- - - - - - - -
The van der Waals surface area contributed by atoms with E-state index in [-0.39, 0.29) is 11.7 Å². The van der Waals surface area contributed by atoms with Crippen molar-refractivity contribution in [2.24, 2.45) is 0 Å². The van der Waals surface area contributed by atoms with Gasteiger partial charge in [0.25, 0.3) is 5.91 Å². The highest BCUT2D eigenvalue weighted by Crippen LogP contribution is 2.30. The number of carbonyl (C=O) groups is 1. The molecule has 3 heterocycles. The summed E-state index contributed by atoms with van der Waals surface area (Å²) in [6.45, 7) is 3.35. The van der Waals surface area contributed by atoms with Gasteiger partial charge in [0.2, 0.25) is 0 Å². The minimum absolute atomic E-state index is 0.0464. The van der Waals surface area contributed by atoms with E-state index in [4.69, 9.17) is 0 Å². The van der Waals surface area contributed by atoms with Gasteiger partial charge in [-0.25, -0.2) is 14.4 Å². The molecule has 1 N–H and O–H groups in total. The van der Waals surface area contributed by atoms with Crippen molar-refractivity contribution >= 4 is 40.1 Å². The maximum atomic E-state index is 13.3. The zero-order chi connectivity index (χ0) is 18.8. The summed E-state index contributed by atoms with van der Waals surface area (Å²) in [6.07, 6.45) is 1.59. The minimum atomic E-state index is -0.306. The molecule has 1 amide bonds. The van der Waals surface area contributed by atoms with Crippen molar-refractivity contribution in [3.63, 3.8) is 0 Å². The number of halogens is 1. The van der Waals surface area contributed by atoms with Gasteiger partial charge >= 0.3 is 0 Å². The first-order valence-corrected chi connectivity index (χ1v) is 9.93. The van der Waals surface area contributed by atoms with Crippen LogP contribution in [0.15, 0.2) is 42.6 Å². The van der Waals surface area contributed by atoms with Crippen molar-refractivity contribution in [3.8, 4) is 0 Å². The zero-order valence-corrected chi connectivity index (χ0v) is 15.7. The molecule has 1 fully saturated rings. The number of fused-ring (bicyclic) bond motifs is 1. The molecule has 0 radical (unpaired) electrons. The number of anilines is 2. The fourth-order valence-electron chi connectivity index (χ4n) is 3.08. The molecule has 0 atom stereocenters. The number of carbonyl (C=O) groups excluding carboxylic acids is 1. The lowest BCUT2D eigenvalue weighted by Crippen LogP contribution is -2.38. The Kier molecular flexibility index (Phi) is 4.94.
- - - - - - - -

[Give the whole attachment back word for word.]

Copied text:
The van der Waals surface area contributed by atoms with E-state index in [-0.39, 0.29) is 11.7 Å². The van der Waals surface area contributed by atoms with Crippen molar-refractivity contribution in [2.24, 2.45) is 0 Å². The van der Waals surface area contributed by atoms with Gasteiger partial charge in [0.25, 0.3) is 5.91 Å². The highest BCUT2D eigenvalue weighted by Crippen LogP contribution is 2.30. The number of carbonyl (C=O) groups is 1. The molecule has 3 heterocycles. The summed E-state index contributed by atoms with van der Waals surface area (Å²) in [6.45, 7) is 3.35. The van der Waals surface area contributed by atoms with Gasteiger partial charge in [0.2, 0.25) is 0 Å². The minimum absolute atomic E-state index is 0.0464. The van der Waals surface area contributed by atoms with E-state index in [4.69, 9.17) is 0 Å². The van der Waals surface area contributed by atoms with Gasteiger partial charge in [-0.25, -0.2) is 14.4 Å². The molecule has 1 N–H and O–H groups in total. The van der Waals surface area contributed by atoms with Crippen molar-refractivity contribution >= 4 is 40.1 Å². The maximum atomic E-state index is 13.3. The zero-order chi connectivity index (χ0) is 18.8. The summed E-state index contributed by atoms with van der Waals surface area (Å²) in [6.07, 6.45) is 1.59. The minimum atomic E-state index is -0.306. The molecule has 1 amide bonds. The van der Waals surface area contributed by atoms with Crippen molar-refractivity contribution in [3.63, 3.8) is 0 Å². The number of halogens is 1. The van der Waals surface area contributed by atoms with Gasteiger partial charge >= 0.3 is 0 Å². The first-order valence-corrected chi connectivity index (χ1v) is 9.93. The van der Waals surface area contributed by atoms with Crippen LogP contribution in [0.15, 0.2) is 42.6 Å². The van der Waals surface area contributed by atoms with Crippen molar-refractivity contribution in [3.8, 4) is 0 Å². The zero-order valence-corrected chi connectivity index (χ0v) is 15.7. The molecule has 1 fully saturated rings. The number of fused-ring (bicyclic) bond motifs is 1. The molecule has 0 radical (unpaired) electrons. The number of anilines is 2. The fourth-order valence-electron chi connectivity index (χ4n) is 3.08. The molecule has 0 atom stereocenters. The number of carbonyl (C=O) groups excluding carboxylic acids is 1. The lowest BCUT2D eigenvalue weighted by Crippen LogP contribution is -2.38. The Kier molecular flexibility index (Phi) is 4.94.